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What color is the dress, blue and black or white and gold? Just a few weeks ago this was the question everyone was asking. The internet seized on an image of a seemingly ordinary cocktail dress and divided into two camps of people: those who saw blue and black, and those who saw white and gold. Scientists weighed in, explaining the finer mechanics of sight that account for such discrepancies. And as it turns out, this short social media frenzy teaches us a very important lesson about spiritual vision.
What we see and what is actually in front of us do not always match up. The color we see when we look at the dress, explain neuroscientists, has little do with the inner workings of the eye, and more to do with how the brain interprets the information presented before it. The neurons in our brains read the signals that hit the retina and interpret them based on the light in our surroundings and our own individual biases. The colors we see are different because we are different. Although, the designers of the dress insist that it is blue and black, many of us still see white and gold.
So too, in life, what we see varies from person to person. Our past experiences combined with our egos interpret reality. Unfortunately, our ego often gets in the way, drawing our attention to lack instead of possibility, preventing us from seeing all aspects of the picture. As a result, we focus on what is “missing” from our lives.
The way we see the world influences the way we live and interact with the world. Focusing on lack is a potentially downward spiral that can lead us off course, attracting negativity into our lives. Furthermore, focusing on what we don’t have can begin to eclipse the blessings we do have. “Although the Creator can be found in all things,” says Michael Berg, “the decision to look for Him lies in our hands.”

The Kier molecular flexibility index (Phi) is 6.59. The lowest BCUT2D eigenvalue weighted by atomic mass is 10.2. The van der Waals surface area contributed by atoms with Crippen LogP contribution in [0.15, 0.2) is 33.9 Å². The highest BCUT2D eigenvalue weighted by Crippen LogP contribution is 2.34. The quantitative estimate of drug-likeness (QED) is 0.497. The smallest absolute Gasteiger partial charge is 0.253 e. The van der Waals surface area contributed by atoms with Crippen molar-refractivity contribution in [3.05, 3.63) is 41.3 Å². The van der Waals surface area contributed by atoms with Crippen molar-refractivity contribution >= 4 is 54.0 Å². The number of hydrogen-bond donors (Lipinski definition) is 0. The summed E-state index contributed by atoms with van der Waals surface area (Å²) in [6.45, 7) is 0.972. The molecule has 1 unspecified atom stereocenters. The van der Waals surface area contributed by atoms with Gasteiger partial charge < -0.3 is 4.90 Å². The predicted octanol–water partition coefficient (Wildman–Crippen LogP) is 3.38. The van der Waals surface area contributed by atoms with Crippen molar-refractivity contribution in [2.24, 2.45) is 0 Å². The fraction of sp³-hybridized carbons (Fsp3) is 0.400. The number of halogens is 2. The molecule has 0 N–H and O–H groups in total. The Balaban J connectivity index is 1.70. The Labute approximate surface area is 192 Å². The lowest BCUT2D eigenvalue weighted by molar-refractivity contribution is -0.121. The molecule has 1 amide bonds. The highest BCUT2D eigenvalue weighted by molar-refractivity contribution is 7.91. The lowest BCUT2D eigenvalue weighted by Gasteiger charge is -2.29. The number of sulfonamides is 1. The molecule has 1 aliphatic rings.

Kabbalists teach that in order to keep our egos from manipulating our field of vision we should move through life as if we were blind. In truth, we understand very little about the spiritual world, but by opening up to the possibility that we could be completely wrong about what we think we see, we are more likely to notice the work of the Creator, to notice the miracles around us. “Eventually, when we no longer question whether or not we are seeing the Hand of the Creator,” says Michael Berg, “when we acknowledge that absolutely every thought of a spiritual nature is a direct revelation from the Creator, we will begin to rise to the level of the prophets.”
Life is like a maze made of tall hedges. When you're in it, it's hard to see where the true path lies. At times we can feel lost or stuck. Sometimes the way out is just around the corner, but we can’t see it because our spiritual vision is limited. Our trust in the Creator guides us to find the way out.
No matter what colors you see, the world is full of blessings and the work of the Creator. Miracles cross our paths every day. By moving forward slowly, with eyes wide open and the knowledge that looks can be deceiving, we are more likely to see the full spectrum of the Creator’s good work in the world.